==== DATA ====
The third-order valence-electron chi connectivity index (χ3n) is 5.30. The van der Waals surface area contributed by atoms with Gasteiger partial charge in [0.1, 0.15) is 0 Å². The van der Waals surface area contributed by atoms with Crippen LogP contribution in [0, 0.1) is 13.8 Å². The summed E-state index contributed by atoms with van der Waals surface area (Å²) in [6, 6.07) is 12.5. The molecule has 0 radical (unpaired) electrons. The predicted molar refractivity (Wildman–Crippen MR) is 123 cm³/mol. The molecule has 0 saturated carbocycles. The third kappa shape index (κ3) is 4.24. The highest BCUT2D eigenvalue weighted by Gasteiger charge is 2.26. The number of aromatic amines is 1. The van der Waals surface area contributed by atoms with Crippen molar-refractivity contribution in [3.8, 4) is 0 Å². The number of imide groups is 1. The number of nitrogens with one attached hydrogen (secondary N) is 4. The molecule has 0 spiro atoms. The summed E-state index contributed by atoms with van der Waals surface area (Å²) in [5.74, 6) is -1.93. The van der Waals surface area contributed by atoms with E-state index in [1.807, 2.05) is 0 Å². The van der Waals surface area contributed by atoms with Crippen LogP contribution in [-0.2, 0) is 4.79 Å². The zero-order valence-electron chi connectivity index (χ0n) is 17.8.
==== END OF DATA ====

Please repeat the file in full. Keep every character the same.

The third-order valence-electron chi connectivity index (χ3n) is 5.30. The van der Waals surface area contributed by atoms with Gasteiger partial charge in [0.1, 0.15) is 0 Å². The van der Waals surface area contributed by atoms with Crippen LogP contribution in [0, 0.1) is 13.8 Å². The summed E-state index contributed by atoms with van der Waals surface area (Å²) in [6, 6.07) is 12.5. The molecule has 0 radical (unpaired) electrons. The predicted molar refractivity (Wildman–Crippen MR) is 123 cm³/mol. The molecule has 0 saturated carbocycles. The third kappa shape index (κ3) is 4.24. The highest BCUT2D eigenvalue weighted by Gasteiger charge is 2.26. The number of aromatic amines is 1. The van der Waals surface area contributed by atoms with Crippen molar-refractivity contribution in [3.8, 4) is 0 Å². The number of imide groups is 1. The number of nitrogens with one attached hydrogen (secondary N) is 4. The molecule has 0 spiro atoms. The summed E-state index contributed by atoms with van der Waals surface area (Å²) in [5.74, 6) is -1.93. The van der Waals surface area contributed by atoms with E-state index in [1.807, 2.05) is 0 Å². The van der Waals surface area contributed by atoms with Crippen LogP contribution in [-0.2, 0) is 4.79 Å². The zero-order valence-electron chi connectivity index (χ0n) is 17.8.